Our events are typically at Bethany Retirement Community (directions and parking) on Saturday mornings from 10:00 am until noon. Occasionally, our event time varies or we meet at a different location. These variances will be highlighted below, though please read the full event notice for details. You can always join our email list to get this in your mailbox.
Culinary Historians of Chicago:
Wednesday July 15, 2020 @ 7 PM via ZOOM: John Ota, The Kitchen
John Ota was a man on a mission–to put together the perfect kitchen. He and his wife had been making do with a room that was frankly no great advertisement for John’s architectural expertise. It just about did the job.
If you ever wanted to see Shakespeare sizzle, now”s your chance. Join our “Zoominar” as actor/cook John Tufts dishes up an historically savory stew of Elizabethan and Tudor Culinary delights that the Bard himself whetted our appetites for in his iconic plays.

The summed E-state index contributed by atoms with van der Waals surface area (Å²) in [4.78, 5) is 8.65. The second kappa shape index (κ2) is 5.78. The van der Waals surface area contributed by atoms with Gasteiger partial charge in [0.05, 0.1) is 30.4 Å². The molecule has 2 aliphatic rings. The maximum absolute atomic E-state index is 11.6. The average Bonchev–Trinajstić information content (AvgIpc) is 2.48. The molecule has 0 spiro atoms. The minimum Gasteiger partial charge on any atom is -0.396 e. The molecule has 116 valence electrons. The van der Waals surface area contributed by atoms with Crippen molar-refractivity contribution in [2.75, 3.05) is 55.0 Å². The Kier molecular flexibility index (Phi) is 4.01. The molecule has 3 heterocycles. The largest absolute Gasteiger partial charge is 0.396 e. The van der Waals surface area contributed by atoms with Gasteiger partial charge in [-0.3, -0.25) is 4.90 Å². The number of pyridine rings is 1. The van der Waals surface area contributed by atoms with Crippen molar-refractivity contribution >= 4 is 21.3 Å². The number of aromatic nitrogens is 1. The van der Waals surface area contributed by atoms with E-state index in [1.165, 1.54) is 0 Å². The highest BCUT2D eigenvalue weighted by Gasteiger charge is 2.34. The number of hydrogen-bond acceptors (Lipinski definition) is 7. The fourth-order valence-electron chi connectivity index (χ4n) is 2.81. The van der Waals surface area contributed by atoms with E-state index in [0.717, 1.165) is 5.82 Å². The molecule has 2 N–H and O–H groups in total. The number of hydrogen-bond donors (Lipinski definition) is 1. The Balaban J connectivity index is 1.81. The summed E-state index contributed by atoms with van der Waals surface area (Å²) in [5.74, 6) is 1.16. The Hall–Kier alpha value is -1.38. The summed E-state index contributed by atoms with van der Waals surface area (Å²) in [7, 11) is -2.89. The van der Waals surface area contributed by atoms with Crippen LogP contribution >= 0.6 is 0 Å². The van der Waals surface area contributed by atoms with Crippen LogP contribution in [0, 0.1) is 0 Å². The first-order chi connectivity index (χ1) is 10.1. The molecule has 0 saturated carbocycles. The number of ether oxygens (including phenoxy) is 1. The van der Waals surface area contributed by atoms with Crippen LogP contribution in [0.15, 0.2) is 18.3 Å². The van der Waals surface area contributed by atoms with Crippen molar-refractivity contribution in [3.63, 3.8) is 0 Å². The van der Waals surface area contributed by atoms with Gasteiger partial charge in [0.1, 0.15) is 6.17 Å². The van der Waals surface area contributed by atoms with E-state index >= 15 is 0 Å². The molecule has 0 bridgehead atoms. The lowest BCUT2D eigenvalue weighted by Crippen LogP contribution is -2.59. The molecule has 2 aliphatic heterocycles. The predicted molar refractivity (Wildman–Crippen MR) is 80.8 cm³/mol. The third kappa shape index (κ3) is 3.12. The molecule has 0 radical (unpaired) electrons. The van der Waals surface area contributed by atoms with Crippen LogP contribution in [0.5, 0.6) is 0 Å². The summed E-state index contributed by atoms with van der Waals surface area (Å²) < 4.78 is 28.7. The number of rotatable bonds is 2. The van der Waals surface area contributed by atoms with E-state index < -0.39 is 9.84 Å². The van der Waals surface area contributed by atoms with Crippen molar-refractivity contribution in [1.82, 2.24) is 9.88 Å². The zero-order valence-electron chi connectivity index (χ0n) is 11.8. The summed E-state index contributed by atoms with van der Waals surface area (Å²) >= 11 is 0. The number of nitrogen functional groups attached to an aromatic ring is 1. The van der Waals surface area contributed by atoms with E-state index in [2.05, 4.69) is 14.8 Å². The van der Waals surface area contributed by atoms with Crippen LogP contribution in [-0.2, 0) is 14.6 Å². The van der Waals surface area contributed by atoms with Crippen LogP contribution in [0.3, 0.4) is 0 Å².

No samples available at this virtual presentation, though feel free to try these recipes.
Food historian Cynthia Clampitt shares the reason rum arose where it did and when it did, as well as how pirates got involved and who really said “yo, ho, ho” (not the pirates), but also explains how rum was involved in uniting the 13 Colonies, why it was one of the issues that led to the American Revolution, how it also led to a revolt in its next home after the Caribbean: Australia, and how it affected culture and history around the world after that. Continue reading →
Our speaker, Raghavan Iyer, is the author of “Smashed, Mashed, Boiled, and Baked–and Fried, Too!: A Celebration of Potatoes in 75 Irresistible Recipes.” And he’s going to have one heck of a spudworthy program for us. Here’s his tater-tot preview:
Presented Samuel Klee, Ph.D. candidate (Program in conjunction with the Highland Park Historical Society)
During World War II, some
farmers in Marengo, Illinois negotiated with a large food corporation and
federal agencies to make local farm fields into restricted, prison-like spaces.
When the Curtiss Candy Company brought Japanese-Americans from the Tule Lake
Internment Camp in California to cultivate and pick potatoes in 1943, the
Marengo community struggled with the federal government and the candy company
to eliminate the outsiders’ presence.